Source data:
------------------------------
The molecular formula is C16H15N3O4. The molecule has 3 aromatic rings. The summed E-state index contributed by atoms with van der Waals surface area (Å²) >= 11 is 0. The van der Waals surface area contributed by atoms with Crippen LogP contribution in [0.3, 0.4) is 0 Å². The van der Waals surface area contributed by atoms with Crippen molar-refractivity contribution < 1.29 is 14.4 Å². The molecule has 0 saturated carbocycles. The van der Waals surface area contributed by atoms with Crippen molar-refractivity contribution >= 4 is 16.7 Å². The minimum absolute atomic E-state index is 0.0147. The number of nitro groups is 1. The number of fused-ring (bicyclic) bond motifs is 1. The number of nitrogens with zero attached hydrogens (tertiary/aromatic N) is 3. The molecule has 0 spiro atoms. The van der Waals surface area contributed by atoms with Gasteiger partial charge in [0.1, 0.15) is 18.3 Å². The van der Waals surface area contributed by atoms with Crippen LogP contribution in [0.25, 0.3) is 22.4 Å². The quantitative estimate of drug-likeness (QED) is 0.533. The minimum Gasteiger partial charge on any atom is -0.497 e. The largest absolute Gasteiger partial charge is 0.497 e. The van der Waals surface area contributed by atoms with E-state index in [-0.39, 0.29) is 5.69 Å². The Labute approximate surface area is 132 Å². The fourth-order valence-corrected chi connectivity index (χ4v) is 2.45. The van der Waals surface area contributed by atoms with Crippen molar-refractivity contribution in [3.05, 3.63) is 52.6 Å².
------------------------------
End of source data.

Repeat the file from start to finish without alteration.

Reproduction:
The molecular formula is C16H15N3O4. The molecule has 3 aromatic rings. The summed E-state index contributed by atoms with van der Waals surface area (Å²) >= 11 is 0. The van der Waals surface area contributed by atoms with Crippen LogP contribution in [0.3, 0.4) is 0 Å². The van der Waals surface area contributed by atoms with Crippen molar-refractivity contribution < 1.29 is 14.4 Å². The molecule has 0 saturated carbocycles. The van der Waals surface area contributed by atoms with Crippen molar-refractivity contribution >= 4 is 16.7 Å². The minimum absolute atomic E-state index is 0.0147. The number of nitro groups is 1. The number of fused-ring (bicyclic) bond motifs is 1. The number of nitrogens with zero attached hydrogens (tertiary/aromatic N) is 3. The molecule has 0 spiro atoms. The van der Waals surface area contributed by atoms with Gasteiger partial charge in [0.1, 0.15) is 18.3 Å². The van der Waals surface area contributed by atoms with Crippen LogP contribution in [0.25, 0.3) is 22.4 Å². The quantitative estimate of drug-likeness (QED) is 0.533. The minimum Gasteiger partial charge on any atom is -0.497 e. The largest absolute Gasteiger partial charge is 0.497 e. The van der Waals surface area contributed by atoms with E-state index in [-0.39, 0.29) is 5.69 Å². The Labute approximate surface area is 132 Å². The fourth-order valence-corrected chi connectivity index (χ4v) is 2.45. The van der Waals surface area contributed by atoms with Crippen molar-refractivity contribution in [3.05, 3.63) is 52.6 Å².